Ruminant Selection among Switchgrass Hays Cut at Either Sundown or Sunup
- D. S. Fisher *a,
- J. C. Burnsb and
- H. F. Maylandc
- a USDA-ARS, JPCS Natural Resource Conservation Center, 1420 Experiment Station Road, Watkinsville, GA 30677-2373
b USDA-ARS, Crop Science Dep., and Animal Science Dep., Box 7620, North Carolina State Univ., Raleigh, NC 27695-7620
c USDA-ARS, Northwest Irrigation and Soils Research Lab., 3793 N. 3600 E., Kimberly, ID 83341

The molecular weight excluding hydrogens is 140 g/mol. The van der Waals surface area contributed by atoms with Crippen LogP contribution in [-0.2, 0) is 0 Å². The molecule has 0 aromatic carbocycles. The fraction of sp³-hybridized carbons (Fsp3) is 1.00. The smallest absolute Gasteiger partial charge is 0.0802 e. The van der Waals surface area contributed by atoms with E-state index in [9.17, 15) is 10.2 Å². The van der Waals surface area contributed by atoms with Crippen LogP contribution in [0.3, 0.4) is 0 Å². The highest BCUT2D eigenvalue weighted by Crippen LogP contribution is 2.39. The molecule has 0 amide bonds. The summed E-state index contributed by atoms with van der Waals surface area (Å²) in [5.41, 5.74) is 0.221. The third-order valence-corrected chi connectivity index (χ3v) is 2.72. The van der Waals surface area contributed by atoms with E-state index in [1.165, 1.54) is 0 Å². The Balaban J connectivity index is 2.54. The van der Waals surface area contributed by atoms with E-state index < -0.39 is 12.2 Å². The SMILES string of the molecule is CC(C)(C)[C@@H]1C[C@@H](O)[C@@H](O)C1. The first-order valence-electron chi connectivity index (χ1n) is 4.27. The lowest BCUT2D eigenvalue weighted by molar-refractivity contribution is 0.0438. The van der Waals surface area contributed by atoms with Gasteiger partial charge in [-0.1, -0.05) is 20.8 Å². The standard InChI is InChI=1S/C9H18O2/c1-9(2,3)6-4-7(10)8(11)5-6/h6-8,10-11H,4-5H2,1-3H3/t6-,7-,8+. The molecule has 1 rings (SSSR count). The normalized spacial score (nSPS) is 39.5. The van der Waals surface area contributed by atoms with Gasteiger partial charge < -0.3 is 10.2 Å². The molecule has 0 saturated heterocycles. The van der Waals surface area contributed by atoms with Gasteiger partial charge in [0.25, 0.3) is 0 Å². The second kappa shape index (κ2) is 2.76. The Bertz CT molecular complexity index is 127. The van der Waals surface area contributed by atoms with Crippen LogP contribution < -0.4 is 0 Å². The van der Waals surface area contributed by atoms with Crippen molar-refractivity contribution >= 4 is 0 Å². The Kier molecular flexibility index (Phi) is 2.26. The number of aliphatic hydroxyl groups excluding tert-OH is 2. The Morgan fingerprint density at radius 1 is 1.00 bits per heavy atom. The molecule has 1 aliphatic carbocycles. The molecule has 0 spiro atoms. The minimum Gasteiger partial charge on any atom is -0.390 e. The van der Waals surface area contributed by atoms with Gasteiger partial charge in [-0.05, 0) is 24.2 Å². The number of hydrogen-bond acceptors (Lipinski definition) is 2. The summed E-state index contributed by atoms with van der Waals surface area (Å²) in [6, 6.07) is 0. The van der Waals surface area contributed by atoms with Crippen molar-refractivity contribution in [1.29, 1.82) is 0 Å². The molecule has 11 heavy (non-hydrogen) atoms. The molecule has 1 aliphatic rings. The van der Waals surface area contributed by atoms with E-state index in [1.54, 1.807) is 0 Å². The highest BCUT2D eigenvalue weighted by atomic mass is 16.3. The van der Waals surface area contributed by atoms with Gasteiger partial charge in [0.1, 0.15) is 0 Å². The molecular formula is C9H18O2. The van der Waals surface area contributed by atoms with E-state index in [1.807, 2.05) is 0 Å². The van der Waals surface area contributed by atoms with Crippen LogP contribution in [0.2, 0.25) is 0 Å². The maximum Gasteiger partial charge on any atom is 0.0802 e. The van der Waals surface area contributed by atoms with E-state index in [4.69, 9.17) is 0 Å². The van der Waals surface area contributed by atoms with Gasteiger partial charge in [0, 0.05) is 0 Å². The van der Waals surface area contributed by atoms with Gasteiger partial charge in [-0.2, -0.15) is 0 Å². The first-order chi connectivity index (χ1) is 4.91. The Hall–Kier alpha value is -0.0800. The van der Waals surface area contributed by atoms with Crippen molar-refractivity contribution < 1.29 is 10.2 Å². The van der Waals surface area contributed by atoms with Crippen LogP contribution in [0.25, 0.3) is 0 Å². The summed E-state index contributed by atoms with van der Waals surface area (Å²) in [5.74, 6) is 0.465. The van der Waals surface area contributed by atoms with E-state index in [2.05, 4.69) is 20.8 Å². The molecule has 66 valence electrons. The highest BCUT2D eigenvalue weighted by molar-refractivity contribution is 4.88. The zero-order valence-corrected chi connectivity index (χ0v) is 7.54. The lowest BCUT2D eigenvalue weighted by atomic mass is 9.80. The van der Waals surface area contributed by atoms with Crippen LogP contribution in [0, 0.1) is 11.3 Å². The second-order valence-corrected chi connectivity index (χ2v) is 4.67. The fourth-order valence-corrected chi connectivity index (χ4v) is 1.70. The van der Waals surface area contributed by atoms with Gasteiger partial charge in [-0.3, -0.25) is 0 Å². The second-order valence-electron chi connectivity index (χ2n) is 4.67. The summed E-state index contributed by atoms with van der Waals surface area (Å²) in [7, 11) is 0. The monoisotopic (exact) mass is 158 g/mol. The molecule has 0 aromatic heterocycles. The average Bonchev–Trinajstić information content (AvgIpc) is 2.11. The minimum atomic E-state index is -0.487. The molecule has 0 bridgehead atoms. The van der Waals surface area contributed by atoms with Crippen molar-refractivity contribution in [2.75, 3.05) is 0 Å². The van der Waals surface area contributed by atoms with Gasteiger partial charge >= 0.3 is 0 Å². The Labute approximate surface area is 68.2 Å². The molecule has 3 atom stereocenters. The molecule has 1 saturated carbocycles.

As a result of photosynthesis, plants typically have greater concentrations of nonstructural carbohydrates at the end of the photoperiod. The preference of ruminants for hays harvested within the same 24-h period can be greater for plants harvested late in the photoperiod with increased soluble carbohydrate. To test for variation in ruminant preference for afternoon versus morning harvested hays in a C4 grass harvested in the humid east, established fields of ‘Kanlow’ and ‘Alamo’ switchgrass (Panicum virgatum L.) were used to produce hays in 1998, 1999, and 2000 near Raleigh, NC. Harvests were paired so that each cutting in the evening (PM) was followed by a cutting the next morning (AM). We harvested in this manner three times in 1998 to produce six Kanlow hays; twice with Kanlow and once with Alamo at two levels of nitrogen fertility in 1999 to produce eight hays; and three times in 2000 to produce six Alamo hays. The hays were field-dried, baled, and passed through a hydraulic bale processor. Hays from each year were tested with cattle (Bos taurus L.), goats (Capra hircus L.), and sheep (Ovis aries L.). During an adaptation phase, hays were offered individually. In the experimental phase, all possible pairs of hays were presented. Data were analyzed by multidimensional scaling and by traditional analyses. Multidimensional scaling indicated that selection was based on multiple criteria. The suite of improvements associated with PM-harvested hays in fiber content, digestibility, and nonstructural carbohydrate observed for alfalfa and fescue hays in the western USA was difficult to reproduce with switchgrass hay in the southeastern USA. This difficulty is likely related to the less favorable environment for haymaking as well as the physiology, anatomy, and morphology of this C4 grass.Please view the pdf by using the Full Text (PDF) link under 'View' to the left.
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